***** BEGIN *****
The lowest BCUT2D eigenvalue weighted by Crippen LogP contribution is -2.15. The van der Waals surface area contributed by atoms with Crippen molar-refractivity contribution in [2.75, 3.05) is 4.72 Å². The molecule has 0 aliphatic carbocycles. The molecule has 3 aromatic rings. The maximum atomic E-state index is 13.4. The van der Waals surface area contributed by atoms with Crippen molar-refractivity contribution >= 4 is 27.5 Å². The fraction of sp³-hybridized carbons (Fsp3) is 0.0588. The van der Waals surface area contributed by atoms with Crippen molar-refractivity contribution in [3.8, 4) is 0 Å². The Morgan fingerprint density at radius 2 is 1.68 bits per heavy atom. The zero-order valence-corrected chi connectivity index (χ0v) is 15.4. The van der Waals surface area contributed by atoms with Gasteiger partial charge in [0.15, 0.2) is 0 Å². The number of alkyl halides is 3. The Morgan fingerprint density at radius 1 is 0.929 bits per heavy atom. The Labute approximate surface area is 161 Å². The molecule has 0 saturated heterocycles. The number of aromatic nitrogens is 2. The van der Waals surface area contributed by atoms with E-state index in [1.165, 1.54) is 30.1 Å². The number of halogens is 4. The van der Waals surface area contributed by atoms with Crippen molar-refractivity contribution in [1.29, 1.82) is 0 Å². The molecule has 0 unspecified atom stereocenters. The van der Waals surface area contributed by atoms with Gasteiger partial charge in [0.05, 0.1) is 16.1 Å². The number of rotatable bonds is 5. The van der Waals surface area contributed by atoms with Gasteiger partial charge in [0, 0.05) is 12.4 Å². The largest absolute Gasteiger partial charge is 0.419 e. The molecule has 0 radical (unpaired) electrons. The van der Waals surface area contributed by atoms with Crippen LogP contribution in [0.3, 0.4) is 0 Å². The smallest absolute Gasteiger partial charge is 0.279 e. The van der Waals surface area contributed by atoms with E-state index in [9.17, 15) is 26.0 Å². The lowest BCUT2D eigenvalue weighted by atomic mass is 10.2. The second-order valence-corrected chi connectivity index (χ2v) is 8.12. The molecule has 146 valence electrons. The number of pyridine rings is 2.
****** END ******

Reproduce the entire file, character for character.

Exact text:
The lowest BCUT2D eigenvalue weighted by Crippen LogP contribution is -2.15. The van der Waals surface area contributed by atoms with Crippen molar-refractivity contribution in [2.75, 3.05) is 4.72 Å². The molecule has 0 aliphatic carbocycles. The molecule has 3 aromatic rings. The maximum atomic E-state index is 13.4. The van der Waals surface area contributed by atoms with Crippen molar-refractivity contribution >= 4 is 27.5 Å². The fraction of sp³-hybridized carbons (Fsp3) is 0.0588. The van der Waals surface area contributed by atoms with Crippen molar-refractivity contribution in [3.8, 4) is 0 Å². The Morgan fingerprint density at radius 2 is 1.68 bits per heavy atom. The zero-order valence-corrected chi connectivity index (χ0v) is 15.4. The van der Waals surface area contributed by atoms with Gasteiger partial charge in [0.15, 0.2) is 0 Å². The number of alkyl halides is 3. The Morgan fingerprint density at radius 1 is 0.929 bits per heavy atom. The Labute approximate surface area is 161 Å². The molecule has 0 saturated heterocycles. The number of aromatic nitrogens is 2. The van der Waals surface area contributed by atoms with E-state index in [1.165, 1.54) is 30.1 Å². The number of halogens is 4. The van der Waals surface area contributed by atoms with Crippen molar-refractivity contribution in [1.29, 1.82) is 0 Å². The molecule has 0 unspecified atom stereocenters. The van der Waals surface area contributed by atoms with Gasteiger partial charge in [0.05, 0.1) is 16.1 Å². The number of rotatable bonds is 5. The van der Waals surface area contributed by atoms with Gasteiger partial charge in [0, 0.05) is 12.4 Å². The largest absolute Gasteiger partial charge is 0.419 e. The molecule has 0 radical (unpaired) electrons. The van der Waals surface area contributed by atoms with Crippen LogP contribution in [0.3, 0.4) is 0 Å². The smallest absolute Gasteiger partial charge is 0.279 e. The van der Waals surface area contributed by atoms with E-state index in [9.17, 15) is 26.0 Å². The lowest BCUT2D eigenvalue weighted by atomic mass is 10.2. The second-order valence-corrected chi connectivity index (χ2v) is 8.12. The molecule has 146 valence electrons. The number of pyridine rings is 2.